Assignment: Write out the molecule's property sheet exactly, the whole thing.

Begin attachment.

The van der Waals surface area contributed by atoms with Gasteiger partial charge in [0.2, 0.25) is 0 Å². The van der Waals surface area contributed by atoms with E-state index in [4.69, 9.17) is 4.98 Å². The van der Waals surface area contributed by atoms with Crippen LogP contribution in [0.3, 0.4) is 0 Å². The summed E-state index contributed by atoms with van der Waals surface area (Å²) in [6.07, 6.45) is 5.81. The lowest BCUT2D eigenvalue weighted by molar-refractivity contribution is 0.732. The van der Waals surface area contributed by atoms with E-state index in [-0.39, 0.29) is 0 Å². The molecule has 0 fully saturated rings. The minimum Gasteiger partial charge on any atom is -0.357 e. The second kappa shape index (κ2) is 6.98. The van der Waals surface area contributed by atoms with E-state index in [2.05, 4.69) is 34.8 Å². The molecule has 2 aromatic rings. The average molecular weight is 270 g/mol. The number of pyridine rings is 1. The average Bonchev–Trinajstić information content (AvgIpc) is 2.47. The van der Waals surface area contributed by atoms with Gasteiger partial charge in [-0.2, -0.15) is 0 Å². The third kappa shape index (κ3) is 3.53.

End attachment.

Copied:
The van der Waals surface area contributed by atoms with Gasteiger partial charge in [0.2, 0.25) is 0 Å². The van der Waals surface area contributed by atoms with E-state index in [4.69, 9.17) is 4.98 Å². The van der Waals surface area contributed by atoms with Crippen LogP contribution in [0.3, 0.4) is 0 Å². The summed E-state index contributed by atoms with van der Waals surface area (Å²) in [6.07, 6.45) is 5.81. The lowest BCUT2D eigenvalue weighted by molar-refractivity contribution is 0.732. The van der Waals surface area contributed by atoms with E-state index in [-0.39, 0.29) is 0 Å². The molecule has 0 fully saturated rings. The minimum Gasteiger partial charge on any atom is -0.357 e. The second kappa shape index (κ2) is 6.98. The van der Waals surface area contributed by atoms with E-state index in [2.05, 4.69) is 34.8 Å². The molecule has 2 aromatic rings. The average molecular weight is 270 g/mol. The number of pyridine rings is 1. The average Bonchev–Trinajstić information content (AvgIpc) is 2.47. The van der Waals surface area contributed by atoms with Gasteiger partial charge in [-0.2, -0.15) is 0 Å². The third kappa shape index (κ3) is 3.53.